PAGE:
Most elite boutique banks begin as regional boutiques and then gradually work up to elite status through handling successions of larger and larger deals for more prestigious clients. Some elite boutiques, such as Qatalyst Partners, achieve rapid advancement in status largely due to the investment banking reputation of the companies founders. Examples of well-known elite boutique investment banks are Lazard LLC, Evercore Group LLC, and Moelis & Company.

Middle-Market Banks

Middle-market investment banks are generally what the designation implies. They occupy the middle ground between smaller regional investment banking firms and the massive bulge bracket investment banks. Middle-market banks usually work on deals that begin around the regional level and go up to near the bulge bracket level, typically ranging from about $50 million up to around $500 million or more. Middle markets are usually also in the middle ground as far as geographic reach, having a substantially larger presence than regional boutiques but falling short of the multinational scope of bulge bracket banks.

Unlike boutique banks, middle-market firms usually provide the same full range of investment banking services as bulge bracket banks, including equity capital market and debt capital market services, a full complement of financing and asset management services, and M&A and restructuring deals. Some of the middle-market banks resemble regional boutiques in that they specialize in offering services to a particular industry or sector. For example, one of the more recognized middle-market investment banking firms is KBW, an investment bank that specializes in working with financial services sector companies. Some of the more well-known middle-market firms are Piper Jaffray Companies, Cowen Group, and Houlihan Lokey.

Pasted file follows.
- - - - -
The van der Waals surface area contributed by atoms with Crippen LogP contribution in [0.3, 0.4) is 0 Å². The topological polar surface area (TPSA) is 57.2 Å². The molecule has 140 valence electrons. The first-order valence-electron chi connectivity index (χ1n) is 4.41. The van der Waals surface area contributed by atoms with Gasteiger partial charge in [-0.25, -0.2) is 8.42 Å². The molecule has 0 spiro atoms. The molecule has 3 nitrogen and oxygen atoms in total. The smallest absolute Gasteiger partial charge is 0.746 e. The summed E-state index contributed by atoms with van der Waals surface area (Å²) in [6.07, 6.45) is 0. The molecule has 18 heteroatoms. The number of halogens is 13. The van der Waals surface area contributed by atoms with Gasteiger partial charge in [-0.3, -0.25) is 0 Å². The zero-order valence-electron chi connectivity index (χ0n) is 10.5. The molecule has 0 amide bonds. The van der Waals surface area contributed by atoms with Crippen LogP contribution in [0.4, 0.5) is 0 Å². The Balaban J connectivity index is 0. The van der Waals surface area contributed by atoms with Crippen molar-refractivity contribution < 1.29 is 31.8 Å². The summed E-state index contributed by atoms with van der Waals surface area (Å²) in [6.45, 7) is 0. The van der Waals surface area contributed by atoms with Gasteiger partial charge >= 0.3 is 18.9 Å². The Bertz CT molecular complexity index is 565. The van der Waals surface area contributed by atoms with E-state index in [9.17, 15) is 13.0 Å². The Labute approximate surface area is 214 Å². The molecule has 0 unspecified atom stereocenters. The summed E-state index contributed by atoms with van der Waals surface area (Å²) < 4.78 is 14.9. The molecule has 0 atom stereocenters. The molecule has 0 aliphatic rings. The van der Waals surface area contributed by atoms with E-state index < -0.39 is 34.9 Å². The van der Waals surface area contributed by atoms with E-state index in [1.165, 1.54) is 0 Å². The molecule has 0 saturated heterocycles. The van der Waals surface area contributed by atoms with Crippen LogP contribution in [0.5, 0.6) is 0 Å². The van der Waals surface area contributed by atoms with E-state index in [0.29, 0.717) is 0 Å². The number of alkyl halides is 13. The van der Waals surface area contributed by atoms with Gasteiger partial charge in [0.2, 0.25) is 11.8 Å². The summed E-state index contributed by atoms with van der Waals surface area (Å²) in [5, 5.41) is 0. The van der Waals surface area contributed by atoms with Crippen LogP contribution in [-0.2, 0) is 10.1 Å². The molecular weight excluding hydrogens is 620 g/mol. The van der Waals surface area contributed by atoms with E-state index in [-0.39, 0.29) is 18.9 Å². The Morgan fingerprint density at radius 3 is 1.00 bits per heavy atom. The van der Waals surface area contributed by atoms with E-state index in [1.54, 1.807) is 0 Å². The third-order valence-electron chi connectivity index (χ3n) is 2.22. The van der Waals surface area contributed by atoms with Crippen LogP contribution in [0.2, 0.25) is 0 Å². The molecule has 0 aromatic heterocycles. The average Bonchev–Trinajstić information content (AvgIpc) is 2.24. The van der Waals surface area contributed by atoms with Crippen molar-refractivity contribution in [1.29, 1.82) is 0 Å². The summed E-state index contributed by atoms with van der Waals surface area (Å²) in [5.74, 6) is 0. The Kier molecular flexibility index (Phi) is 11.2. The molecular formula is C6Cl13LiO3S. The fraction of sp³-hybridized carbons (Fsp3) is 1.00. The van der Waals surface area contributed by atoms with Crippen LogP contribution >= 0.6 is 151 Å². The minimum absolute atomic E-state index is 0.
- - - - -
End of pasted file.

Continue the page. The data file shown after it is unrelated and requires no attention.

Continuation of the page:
Bulge Bracket Banks

The bulge bracket banks are the major, international investment banking firms with easily recognizable names such as Goldman Sachs, Deutsche Bank, Credit Suisse Group AG, Morgan Stanley and Bank of America. The bulge bracket firms are the largest in terms of numbers of offices and employees, and also in terms of handling the largest deals and the largest corporate clients. The overwhelming majority of clients are Fortune 500, if not Fortune 100, firms. Bulge bracket investment banks regularly handle multibillion-dollar M&A deals, although, depending on the overall state of the economy or the particular client, a bulge bracket bank may sometimes handle deals valued in the low hundred millions.

Each of the bulge bracket banks operates internationally and has a large global, as well as domestic, presence. The major investment banks provide their clients with the full range of investment banking services, including trading, all types of financing, asset management services, equity research and issuance, and the bread and butter of investment banking, M&A services. Most bulge bracket banks also have commercial and retail banking divisions and generate additional revenue by cross-selling financial products.

One notable, post-financial crisis shift in the investment banking marketplace is the number of high-net-worth and Fortune 500 clients that have opted to retain the services of elite bouquet investment banking firms over the bulge bracket firms.

Working in Investment Banking

People interested in working in investment banking should think specifically about what type of work they want to do before deciding to apply to a particular investment bank. Keep in mind boutique banks do not offer all the services of middle market and bulge bracket firms. So, for example, if you are interested primarily in working at a trading desk, only the larger firms are likely to offer that opportunity. However, if you are interested in handling M&A deals, smaller banks usually provide a quicker career path to directly managing such deals.

Investment banking compensation may not vary all that much between working for one of the largest bulge bracket banks as compared to a smaller, elite bouquet bank. While the larger banks commonly handle larger deals, those deals are fewer and farther between than smaller deals. Also, the smaller investment banking firms do not have the massive overhead expenses of the bulge bracket banks, and therefore, usually manage larger profit margins from which to recompense employees. Looking ahead to future career opportunities, experience at one of the major bulge bracket banks generally looks best on a resume, simply due to the name recognition.